Well, what are the reasons for that? Yes, there are some reasons for that. Yes, one of the biggest reasons is testosterone; okay? Testosterone is principally the thing that turns on your sexual initiative for sexuality / “your hunger” are the words I like to use. Your sexual hunger—it makes you hungry for it; alright? And men have 20 times the level of testosterone in their bodies than women do.
Now, women, it’s not estrogen for you—it’s testosterone in your body that activates your sexual energy, just like in his. We just have a whole lot more of it. So, it naturally makes sense that 70 percent of the time—more often than not—it’s the guy who is doing that.
By the way, our minds are also thinking about it. So, we kind of have sex on the brain more often than not. Average man thinks about sex 30 times a day—it just crosses through his mind in some form or fashion—whatever that is. It may be a fleeting thought, or it may be something that hangs around for a while—30 times a day. The average woman is less than 5. So, it’s on our brain, and it’s in our body. It makes sense that we are the ones who initiate more often than not.
But when the dance of want—when you get insecure and fearful— and you think: “Okay, is it just me that I always want sex?
“How come she doesn’t ever start sex?” We start doing this game of “I’m going to try to wait until you start it because, then, I’ll know that you want me the way that I want you.” I’m here to tell you: “That’s a silly game, and it’s unnecessary because here is the thing—there is another kind of sexual desire—and it is receptive desire. Receptive desire is: ‘Are you open to the idea?’ You didn’t come hungry for it / somebody else brought it up—but since they brought it up, you’re kind of like, ‘Hey, I’m open to that.’”
Guys, good news, it may be you that initiates more often than not—it is okay. “Is she receptive?” is the only question. From time to time, the answer will be, “No.” From time to time, the answer will be, “Yes”. “Is she receptive?”—that is an equally valid form of desire. But if you start grading and demanding, based on who initiates, then, all you are doing is creating this arbitrary bar—that all it does is turn down her sexual energy and makes it harder for you guys to connect and find each other.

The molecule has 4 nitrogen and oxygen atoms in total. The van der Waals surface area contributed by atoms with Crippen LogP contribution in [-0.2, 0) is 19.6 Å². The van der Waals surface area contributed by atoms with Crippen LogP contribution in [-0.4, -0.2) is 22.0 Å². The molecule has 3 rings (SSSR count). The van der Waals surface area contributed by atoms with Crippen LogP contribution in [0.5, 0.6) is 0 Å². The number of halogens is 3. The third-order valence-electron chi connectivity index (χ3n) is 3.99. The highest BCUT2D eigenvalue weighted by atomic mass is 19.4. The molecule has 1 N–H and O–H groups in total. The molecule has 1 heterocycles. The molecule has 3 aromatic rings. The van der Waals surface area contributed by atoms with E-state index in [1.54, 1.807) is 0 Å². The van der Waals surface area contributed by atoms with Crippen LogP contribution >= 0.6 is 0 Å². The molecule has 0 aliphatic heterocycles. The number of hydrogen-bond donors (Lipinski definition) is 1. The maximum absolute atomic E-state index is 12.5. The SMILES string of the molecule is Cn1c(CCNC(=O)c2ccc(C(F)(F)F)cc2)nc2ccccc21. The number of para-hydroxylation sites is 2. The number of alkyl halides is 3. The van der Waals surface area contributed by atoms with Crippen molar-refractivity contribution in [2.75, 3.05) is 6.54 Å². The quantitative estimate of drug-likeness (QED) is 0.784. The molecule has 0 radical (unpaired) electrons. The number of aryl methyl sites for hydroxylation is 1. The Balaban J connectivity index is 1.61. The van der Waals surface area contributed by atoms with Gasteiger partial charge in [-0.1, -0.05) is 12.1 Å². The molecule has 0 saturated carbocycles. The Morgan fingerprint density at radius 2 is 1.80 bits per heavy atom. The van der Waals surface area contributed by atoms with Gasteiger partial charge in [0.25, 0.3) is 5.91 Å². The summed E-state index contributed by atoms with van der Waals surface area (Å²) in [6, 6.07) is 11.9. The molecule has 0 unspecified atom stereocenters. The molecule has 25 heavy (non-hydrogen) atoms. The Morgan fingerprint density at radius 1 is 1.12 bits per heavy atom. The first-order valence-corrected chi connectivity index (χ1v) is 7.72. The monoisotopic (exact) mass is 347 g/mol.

But I do need to ask this question, “What if he has a lower desire?” It’s always been the case that 20 to 30 percent of the time the wife was the one who initiated sex more often than not in a husband and wife relationship. But we are beginning to see a trend where men are having less interest and taking less initiative—less hunger for sex. Why is this happening? Why is there an upward trend of men who are taking less initiative than their wives? Well, we don’t really know.
There are a lot of reasons why this could be. There are the physiological reasons—low testosterone could be happening—could be just a physiological thing. Hypertension, diabetes, depression medication, cancer treatment—all of those things affect sexual interest and desire for sex—the hunger for sex. Stress—exhaustion in women and body image are high at the top of the list of turning down her sexual energy. Stress is really, really high on the list for men.
I think the upswing of pornography. I mean, with all this pressure going on, if you could find a pressure release that didn’t require any vulnerability from you, wouldn’t you be tempted toward that? That’s what pornography is for a lot of guys: “Nothing is expected of me. I just get this little fantasy—this quick sexual release—and I don’t have to be anything / perform anything. I don’t fail.” If that’s part of your story, take that captive because I just want you to see the trap and how it pulls you in deeper, and deeper, and deeper and further into hiding and hiding instead of being naked and unashamed. You’re getting clothed in hiding, and you’re staying further and further away.
Anyone of these things can be contributing to what’s going on. The point is—number one—it might not be anything wrong at all. It’s perfectly normal for some couples to have a relationship where she has more hunger than he does. That doesn’t mean there is something wrong.